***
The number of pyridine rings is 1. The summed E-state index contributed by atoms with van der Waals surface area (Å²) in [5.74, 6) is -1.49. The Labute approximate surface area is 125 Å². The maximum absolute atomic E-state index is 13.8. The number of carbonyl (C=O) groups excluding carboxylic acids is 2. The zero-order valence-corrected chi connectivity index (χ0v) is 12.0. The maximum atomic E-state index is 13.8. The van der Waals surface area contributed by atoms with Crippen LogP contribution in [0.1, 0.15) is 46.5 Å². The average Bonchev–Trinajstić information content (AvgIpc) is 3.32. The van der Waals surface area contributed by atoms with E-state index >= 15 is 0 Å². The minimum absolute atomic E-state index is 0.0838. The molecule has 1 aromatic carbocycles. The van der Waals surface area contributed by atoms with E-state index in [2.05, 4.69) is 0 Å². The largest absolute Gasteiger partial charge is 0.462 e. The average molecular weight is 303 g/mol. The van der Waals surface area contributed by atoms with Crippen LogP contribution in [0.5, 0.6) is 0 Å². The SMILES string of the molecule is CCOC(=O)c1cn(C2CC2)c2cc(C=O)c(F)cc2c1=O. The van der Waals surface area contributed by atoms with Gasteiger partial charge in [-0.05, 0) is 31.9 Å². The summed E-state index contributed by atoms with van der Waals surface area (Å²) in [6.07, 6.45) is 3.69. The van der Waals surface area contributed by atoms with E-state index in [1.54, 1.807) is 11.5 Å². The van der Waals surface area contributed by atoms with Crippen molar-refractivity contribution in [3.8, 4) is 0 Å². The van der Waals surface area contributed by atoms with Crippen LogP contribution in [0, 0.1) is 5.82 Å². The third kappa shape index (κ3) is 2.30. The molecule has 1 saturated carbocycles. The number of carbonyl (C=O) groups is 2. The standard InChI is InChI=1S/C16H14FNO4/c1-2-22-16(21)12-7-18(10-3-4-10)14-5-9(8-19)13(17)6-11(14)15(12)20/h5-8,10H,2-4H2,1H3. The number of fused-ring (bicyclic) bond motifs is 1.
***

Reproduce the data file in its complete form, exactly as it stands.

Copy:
The number of pyridine rings is 1. The summed E-state index contributed by atoms with van der Waals surface area (Å²) in [5.74, 6) is -1.49. The Labute approximate surface area is 125 Å². The maximum absolute atomic E-state index is 13.8. The number of carbonyl (C=O) groups excluding carboxylic acids is 2. The zero-order valence-corrected chi connectivity index (χ0v) is 12.0. The maximum atomic E-state index is 13.8. The van der Waals surface area contributed by atoms with Crippen LogP contribution in [0.1, 0.15) is 46.5 Å². The average Bonchev–Trinajstić information content (AvgIpc) is 3.32. The van der Waals surface area contributed by atoms with E-state index >= 15 is 0 Å². The minimum absolute atomic E-state index is 0.0838. The molecule has 1 aromatic carbocycles. The van der Waals surface area contributed by atoms with E-state index in [2.05, 4.69) is 0 Å². The largest absolute Gasteiger partial charge is 0.462 e. The average molecular weight is 303 g/mol. The van der Waals surface area contributed by atoms with Crippen LogP contribution in [0.5, 0.6) is 0 Å². The SMILES string of the molecule is CCOC(=O)c1cn(C2CC2)c2cc(C=O)c(F)cc2c1=O. The van der Waals surface area contributed by atoms with Gasteiger partial charge in [-0.05, 0) is 31.9 Å². The summed E-state index contributed by atoms with van der Waals surface area (Å²) in [6.07, 6.45) is 3.69. The van der Waals surface area contributed by atoms with E-state index in [1.54, 1.807) is 11.5 Å². The van der Waals surface area contributed by atoms with Crippen molar-refractivity contribution in [3.8, 4) is 0 Å². The van der Waals surface area contributed by atoms with Crippen LogP contribution in [0, 0.1) is 5.82 Å². The third kappa shape index (κ3) is 2.30. The molecule has 1 saturated carbocycles. The number of carbonyl (C=O) groups is 2. The standard InChI is InChI=1S/C16H14FNO4/c1-2-22-16(21)12-7-18(10-3-4-10)14-5-9(8-19)13(17)6-11(14)15(12)20/h5-8,10H,2-4H2,1H3. The number of fused-ring (bicyclic) bond motifs is 1.